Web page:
The best time to plant wisteria is during the fall, or spring (when the vines can take off as soon as they come through the ground); both seasons are good. First, you need to find the perfect spot, where the soil is fertile and moist, but with good draining, since wisterias don’t like to be drowned in water.
You should also choose somewhere in full sun, where your wisteria can bloom. Even though wisterias can grow in partial shade, there are chances that they won’t flower, which is why it’s essential to choose somewhere sunny.
Another thing about wisteria is that it loves fertile soils, so if your soil is in poor condition, make sure to fertilize it using compost. And finally, it is imperative to choose a spot where your wisteria will grow freely, without overtaking nearby plants, as it tends to grow quickly.
And now, let’s get to the serious stuff!
Planting wisteria is pretty easy. After choosing the right spot, and when the conditions are right (fertile soil, perfect time etc…), just dig a hole as deep as your wisteria’s root ball and twice or three time as wide and plant your wisteria. If you’re planting several ones, keep them 15 feet apart from each other.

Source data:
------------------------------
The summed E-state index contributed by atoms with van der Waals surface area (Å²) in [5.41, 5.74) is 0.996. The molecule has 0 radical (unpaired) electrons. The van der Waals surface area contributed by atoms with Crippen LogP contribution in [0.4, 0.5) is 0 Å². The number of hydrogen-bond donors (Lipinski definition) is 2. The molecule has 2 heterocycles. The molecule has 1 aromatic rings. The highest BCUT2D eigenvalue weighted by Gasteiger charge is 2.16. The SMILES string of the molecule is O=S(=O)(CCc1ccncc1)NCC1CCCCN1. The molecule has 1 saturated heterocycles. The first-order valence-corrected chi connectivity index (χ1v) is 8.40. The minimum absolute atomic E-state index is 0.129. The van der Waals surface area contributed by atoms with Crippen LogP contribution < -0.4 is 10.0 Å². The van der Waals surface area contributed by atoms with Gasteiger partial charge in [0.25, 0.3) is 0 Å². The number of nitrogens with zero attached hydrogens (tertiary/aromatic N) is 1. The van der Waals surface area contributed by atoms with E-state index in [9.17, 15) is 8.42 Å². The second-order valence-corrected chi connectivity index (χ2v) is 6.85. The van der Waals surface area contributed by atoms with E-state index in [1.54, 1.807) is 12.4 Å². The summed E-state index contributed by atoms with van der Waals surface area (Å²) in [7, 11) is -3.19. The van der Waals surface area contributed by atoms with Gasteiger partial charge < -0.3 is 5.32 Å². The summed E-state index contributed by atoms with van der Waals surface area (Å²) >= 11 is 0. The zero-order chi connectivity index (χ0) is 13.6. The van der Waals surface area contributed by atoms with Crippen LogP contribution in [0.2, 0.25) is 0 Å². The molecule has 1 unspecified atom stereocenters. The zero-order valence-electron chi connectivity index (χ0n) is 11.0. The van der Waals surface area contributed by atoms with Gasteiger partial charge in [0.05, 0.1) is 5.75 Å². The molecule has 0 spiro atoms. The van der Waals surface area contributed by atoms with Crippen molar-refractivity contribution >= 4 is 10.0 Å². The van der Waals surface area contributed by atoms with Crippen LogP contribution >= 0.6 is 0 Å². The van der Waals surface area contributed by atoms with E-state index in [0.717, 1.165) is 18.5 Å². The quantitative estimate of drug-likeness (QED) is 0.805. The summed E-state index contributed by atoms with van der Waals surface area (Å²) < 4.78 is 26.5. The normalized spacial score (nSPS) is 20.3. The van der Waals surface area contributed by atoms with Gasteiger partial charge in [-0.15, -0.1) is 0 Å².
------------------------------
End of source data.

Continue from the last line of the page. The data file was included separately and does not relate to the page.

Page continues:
Caring for your wisteria vine
Here you are, friend! You planted your vine in the right time and the right place, and now, you’re obviously wondering how you’re going to care for it. Well, you came to the right place. To know how to care for your newly planted wisteria, please keep reading!
Caring for wisteria during the winter
Winter care isn’t necessary for your plant, but if your vine is newly planted, then a little care during the colder months of the year won’t hurt, and it can even help your plant grow strong and healthy.
Two things you can do during winter to help a newly planted wisteria are mulch its base so you can give your plant’s roots some protection, and trim away dead growths that you can find on the plant. Before snow has fallen, you can also shape the wisteria vine by pruning it. How to prune it? We’ll get down to that later on the article, no worries mate, we’ve got everything covered!